Secretary Kissinger: That is a different issue; and that is something that must, of course, be discussed.

Mr. Sonnenfeldt: That’s an issue [1 line not declassified].

Mr. Hartman: Yes.

Secretary Kissinger: [3 lines not declassified] And if we do it, I think we must do it as part of a study in which the Turks participate. I don’t think it’s going to be easy to convince them that this has no political significance.

Mr. Sisco: I think we’ve got a reasonable chance of retaining much of what we got there now.

Secretary Kissinger: There are two separate problems: One is the base negotiation. The second is—you saw the conversation between Schlesinger and Kubisch

Mr. Hartman: Yes.

Secretary Kissinger: —[1 line not declassified].

Mr. Hartman: Well, there are some technical reasons why you want to take some of the things that are there now out. I mean, if you look at why they’re going to be used and how they’re going to be used, it will make a lot of sense.

Secretary Kissinger: The whole thing doesn’t make a helluva lot of sense. For that same reason, I don’t want to start the process without a careful NATO consideration of it, because all the arguments that apply to Greece will apply to Western Europe and, the next thing you know, the signal of a general American withdrawal.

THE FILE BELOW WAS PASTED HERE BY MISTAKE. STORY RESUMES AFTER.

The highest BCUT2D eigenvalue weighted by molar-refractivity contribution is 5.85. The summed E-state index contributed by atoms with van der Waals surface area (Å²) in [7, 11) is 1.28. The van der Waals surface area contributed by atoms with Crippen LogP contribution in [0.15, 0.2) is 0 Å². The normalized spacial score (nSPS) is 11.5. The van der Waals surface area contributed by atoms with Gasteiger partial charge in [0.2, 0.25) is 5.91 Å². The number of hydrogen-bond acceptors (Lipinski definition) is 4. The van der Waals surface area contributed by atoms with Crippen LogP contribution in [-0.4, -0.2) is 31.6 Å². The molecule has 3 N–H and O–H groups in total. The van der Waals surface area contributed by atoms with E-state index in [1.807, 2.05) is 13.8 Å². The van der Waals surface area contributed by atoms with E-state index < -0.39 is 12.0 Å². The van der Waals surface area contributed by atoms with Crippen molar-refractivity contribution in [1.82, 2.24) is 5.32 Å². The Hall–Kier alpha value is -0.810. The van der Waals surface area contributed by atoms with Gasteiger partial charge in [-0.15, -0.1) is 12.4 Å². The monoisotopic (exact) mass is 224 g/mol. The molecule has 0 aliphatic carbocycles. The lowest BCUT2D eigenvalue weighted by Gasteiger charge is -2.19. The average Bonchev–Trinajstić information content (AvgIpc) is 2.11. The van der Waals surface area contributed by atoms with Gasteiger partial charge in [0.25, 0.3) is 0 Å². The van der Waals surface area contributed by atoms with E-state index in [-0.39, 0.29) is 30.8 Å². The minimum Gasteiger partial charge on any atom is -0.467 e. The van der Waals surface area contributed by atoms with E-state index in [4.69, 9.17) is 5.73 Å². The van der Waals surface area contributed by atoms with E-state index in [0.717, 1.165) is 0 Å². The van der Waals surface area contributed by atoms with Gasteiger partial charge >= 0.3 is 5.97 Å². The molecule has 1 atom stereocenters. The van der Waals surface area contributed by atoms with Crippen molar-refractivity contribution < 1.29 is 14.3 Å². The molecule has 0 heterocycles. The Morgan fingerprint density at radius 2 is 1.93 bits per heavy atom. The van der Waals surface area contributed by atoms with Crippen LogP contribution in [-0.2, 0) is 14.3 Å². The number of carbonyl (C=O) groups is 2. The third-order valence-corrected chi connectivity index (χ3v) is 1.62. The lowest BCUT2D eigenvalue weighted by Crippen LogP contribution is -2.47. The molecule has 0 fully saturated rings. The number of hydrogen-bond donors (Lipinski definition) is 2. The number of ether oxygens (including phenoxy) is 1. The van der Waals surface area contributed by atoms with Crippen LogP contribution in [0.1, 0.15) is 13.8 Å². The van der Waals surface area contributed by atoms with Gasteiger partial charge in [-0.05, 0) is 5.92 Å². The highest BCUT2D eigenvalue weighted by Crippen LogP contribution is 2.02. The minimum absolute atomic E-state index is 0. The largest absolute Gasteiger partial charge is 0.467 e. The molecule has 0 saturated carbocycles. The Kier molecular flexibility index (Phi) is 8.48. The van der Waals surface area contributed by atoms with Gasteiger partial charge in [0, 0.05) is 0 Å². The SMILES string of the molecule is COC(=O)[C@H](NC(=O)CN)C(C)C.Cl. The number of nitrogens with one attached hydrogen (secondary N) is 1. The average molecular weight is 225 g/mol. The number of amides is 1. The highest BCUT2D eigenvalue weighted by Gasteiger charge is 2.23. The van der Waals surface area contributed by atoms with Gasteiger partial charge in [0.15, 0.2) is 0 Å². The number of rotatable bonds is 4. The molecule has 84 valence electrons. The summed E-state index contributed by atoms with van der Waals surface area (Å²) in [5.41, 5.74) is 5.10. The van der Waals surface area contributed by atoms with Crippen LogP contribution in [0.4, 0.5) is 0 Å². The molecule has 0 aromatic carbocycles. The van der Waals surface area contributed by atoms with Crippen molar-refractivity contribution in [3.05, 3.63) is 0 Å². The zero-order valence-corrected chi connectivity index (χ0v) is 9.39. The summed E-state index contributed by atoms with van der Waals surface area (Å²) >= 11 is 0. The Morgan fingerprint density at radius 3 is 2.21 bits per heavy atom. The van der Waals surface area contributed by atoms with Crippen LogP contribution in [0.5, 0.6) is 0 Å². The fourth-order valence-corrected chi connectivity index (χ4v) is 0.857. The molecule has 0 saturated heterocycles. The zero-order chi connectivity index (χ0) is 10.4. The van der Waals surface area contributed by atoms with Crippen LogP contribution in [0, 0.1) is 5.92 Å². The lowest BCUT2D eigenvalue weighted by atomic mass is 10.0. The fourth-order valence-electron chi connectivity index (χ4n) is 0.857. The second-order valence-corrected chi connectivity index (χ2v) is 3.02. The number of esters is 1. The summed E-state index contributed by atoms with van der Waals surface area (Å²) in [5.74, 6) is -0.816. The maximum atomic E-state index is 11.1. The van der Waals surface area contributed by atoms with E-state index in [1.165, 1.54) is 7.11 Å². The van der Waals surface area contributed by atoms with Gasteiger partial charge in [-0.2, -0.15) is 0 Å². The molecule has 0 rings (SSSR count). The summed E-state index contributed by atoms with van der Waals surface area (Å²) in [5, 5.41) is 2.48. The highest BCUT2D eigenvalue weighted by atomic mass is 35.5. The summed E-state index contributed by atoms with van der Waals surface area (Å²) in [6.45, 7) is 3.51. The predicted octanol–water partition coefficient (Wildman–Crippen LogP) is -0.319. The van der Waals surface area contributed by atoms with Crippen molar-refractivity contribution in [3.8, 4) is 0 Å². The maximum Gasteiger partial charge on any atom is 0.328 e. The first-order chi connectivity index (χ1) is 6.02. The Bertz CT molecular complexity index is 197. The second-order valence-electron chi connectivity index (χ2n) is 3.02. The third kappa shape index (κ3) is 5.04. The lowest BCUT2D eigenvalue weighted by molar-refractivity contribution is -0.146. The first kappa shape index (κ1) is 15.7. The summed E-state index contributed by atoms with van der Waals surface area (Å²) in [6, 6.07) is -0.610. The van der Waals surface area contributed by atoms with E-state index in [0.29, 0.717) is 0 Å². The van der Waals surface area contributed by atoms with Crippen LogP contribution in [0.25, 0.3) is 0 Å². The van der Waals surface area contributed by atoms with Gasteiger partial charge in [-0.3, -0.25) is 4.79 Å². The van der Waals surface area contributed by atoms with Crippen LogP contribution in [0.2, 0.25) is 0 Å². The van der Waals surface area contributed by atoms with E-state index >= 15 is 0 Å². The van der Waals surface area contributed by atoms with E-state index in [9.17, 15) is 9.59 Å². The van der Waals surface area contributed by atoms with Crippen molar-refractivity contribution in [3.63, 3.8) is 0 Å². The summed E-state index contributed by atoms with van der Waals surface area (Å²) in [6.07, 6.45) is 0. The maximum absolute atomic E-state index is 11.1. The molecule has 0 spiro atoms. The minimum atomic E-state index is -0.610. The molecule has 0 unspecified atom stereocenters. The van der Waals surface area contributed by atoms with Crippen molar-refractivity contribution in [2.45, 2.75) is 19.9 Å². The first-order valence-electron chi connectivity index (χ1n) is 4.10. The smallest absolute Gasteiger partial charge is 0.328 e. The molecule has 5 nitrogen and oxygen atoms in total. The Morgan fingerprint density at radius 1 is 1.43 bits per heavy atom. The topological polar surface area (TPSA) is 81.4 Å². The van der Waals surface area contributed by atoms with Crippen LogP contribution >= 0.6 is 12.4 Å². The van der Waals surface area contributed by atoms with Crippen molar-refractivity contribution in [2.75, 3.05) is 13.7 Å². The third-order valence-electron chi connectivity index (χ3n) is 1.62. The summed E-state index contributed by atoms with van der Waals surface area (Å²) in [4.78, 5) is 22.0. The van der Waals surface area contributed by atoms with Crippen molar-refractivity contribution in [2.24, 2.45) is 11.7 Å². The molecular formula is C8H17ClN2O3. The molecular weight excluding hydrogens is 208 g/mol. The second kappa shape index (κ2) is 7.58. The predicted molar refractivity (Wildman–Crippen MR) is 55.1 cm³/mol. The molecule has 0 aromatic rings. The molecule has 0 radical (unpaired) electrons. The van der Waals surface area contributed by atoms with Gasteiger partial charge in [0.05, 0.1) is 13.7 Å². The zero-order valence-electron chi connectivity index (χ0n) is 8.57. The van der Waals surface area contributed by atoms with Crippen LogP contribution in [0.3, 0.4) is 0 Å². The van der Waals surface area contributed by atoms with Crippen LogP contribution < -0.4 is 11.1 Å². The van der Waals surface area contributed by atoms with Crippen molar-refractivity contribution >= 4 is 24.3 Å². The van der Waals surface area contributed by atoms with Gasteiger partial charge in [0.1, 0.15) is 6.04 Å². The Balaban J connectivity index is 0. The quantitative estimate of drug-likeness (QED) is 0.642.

I admit they don’t make too much sense, but they don’t do damn much either, and I’m not saying they shouldn’t be kept [51/2 lines not declassified].

Mr. Hartman: We’ll work it out.

Secretary Kissinger: But we can issue a NSSM today, and I think you can start an informal one—they’ll arrive. Therefore, we have to go into it with the greatest care.

Mr. Sonnenfeldt: The NSSM ought to be on the broad subject.

Secretary Kissinger: No. The NSSM must be on the broad subject for the reason of my concern that I’ve expressed.

Mr. Hartman: O.K.

[Omitted here is discussion unrelated to Greece.]

  1. Source: National Archives, RG 59, Transcripts of Henry Kissinger’s Staff Meetings, Entry 5177, Box 6, Secretary’s Staff Meeting, January 13, 1975. Secret. Kissinger presided as Chairman and met with the principals of the Department or their designated alternates most mornings. These meetings generally took place in the morning.
  2. Reference is to U.S.–Greek negotiations on U.S. bases and facilities; the memorandum has not been further identified.